Thursday 12th May 2021
The Department of the Environment, Climate and Communications (DECC) has published the framework for Ireland’s future offshore electricity transmission system, which will facilitate the expansion of offshore wind energy to help the country meet its greenhouse gas emissions targets.
Speaking today, Thursday 13 May, Minister Eamon Ryan TD said:
Meeting the ambitious goal of 70% renewable electricity by 2030 will require development of significant offshore renewable energy over the coming decade. What’s really important is that this policy is a further step towards building that renewable sustainable resource right here in Ireland. It will give us energy security, and it will also help us to reduce our carbon emissions. Over the next decade we will be electrifying our transport and other systems and we will need electric power from sustainable resources to do that. Offshore wind is a win-win for local communities and for Ireland.
Meeting the objective of 5 GW of installed offshore wind generation by 2030 requires simultaneous development of various policy, legislative and regulatory work streams. These include the establishment of a new regulatory consenting regime for the offshore renewable energy sector in Ireland, a route to market for future offshore wind projects through technology-specific auctions within the EU state-aid approved Renewable Energy Support Scheme (RESS), and the development of a new framework for Ireland’s future offshore electricity transmission system.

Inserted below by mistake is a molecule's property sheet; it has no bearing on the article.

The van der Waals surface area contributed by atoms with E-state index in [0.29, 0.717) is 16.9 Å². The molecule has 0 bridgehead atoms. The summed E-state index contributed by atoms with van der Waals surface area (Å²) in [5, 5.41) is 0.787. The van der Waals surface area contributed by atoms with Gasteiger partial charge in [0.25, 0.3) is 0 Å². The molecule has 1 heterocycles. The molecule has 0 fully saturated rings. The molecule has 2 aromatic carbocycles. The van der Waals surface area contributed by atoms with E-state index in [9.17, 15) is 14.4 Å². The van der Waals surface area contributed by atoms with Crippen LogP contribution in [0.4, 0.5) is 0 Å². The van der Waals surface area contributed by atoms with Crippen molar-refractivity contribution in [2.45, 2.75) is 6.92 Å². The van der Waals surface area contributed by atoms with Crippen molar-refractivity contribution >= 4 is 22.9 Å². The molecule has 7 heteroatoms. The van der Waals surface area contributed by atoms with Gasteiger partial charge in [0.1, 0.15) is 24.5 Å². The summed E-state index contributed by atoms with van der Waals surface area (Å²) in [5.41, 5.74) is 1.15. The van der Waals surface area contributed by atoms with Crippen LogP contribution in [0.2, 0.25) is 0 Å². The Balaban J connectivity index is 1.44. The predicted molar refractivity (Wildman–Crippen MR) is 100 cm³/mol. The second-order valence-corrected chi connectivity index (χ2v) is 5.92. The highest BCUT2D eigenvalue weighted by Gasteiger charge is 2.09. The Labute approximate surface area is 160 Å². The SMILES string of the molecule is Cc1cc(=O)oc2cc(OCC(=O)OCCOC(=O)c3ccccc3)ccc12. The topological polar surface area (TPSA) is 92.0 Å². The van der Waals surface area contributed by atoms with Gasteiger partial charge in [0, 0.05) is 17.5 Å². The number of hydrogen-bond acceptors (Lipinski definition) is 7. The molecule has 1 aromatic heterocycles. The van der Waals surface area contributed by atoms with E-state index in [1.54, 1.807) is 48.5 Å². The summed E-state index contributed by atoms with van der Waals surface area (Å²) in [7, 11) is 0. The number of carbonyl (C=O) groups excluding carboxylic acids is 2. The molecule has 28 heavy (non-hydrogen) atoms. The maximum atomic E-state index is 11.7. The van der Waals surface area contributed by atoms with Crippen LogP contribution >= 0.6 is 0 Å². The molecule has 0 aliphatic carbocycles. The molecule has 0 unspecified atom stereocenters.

The framework, and associated new policy, which was approved by government in April, following a public consultation in summer 2020, will provide for the development, operation and ownership of Ireland’s offshore electricity transmission system. In addition, it will provide necessary clarity to the Commission for Regulation of Utilities (CRU), EirGrid, ESB Networks, local communities, the renewable energy industry, non-governmental organisations (NGOs) and other stakeholders ahead of the first of three scheduled offshore wind-specific Renewable Energy Support Scheme (RESS) auctions that will enable Ireland to meet the 5GW objective by the end of this decade.
The new offshore transmission system policy approved by Government includes:
· A phased transition from the current decentralised offshore transmission system model to a centralised model over the course of this decade, to take place in line with three scheduled offshore RESS auctions. The enduring centralised model, with transmission system assets to be planned, developed, owned and operated by EirGrid, has been identified as delivering maximum societal benefits.
· In the First Phase, to coincide with the first offshore RESS auction, it is envisaged that the offshore renewable projects that are successful in the first offshore RESS auction will develop the associated offshore transmission system requirement.
· In the Second Phase, to coincide with the second offshore RESS auction, the development of the offshore transmission system may be carried out by either renewable energy projects, and/or EirGrid.
· In the Third Phase, to correspond with the third offshore RESS auction, the offshore transmission system will be exclusively developed by EirGrid, with maritime areas in which renewables development may take place, to be provided for by the second Offshore Renewable Energy Development Plan (OREDP II).
· The designation of EirGrid as the system operator and asset owner of Ireland’s offshore electricity transmission system, with ownership resting with EirGrid at all stages of the phased transition, regardless of whether the grid has been developed by the individual renewable energy projects or by EirGrid. Transmission system assets to be owned by EirGrid will include the high voltage transmission circuits and associated onshore and offshore transmission infrastructure connecting offshore generation sites to the existing onshore transmission system, as well as any necessary offshore reinforcements to accommodate electricity flows.
The policy statement is available on gov.ie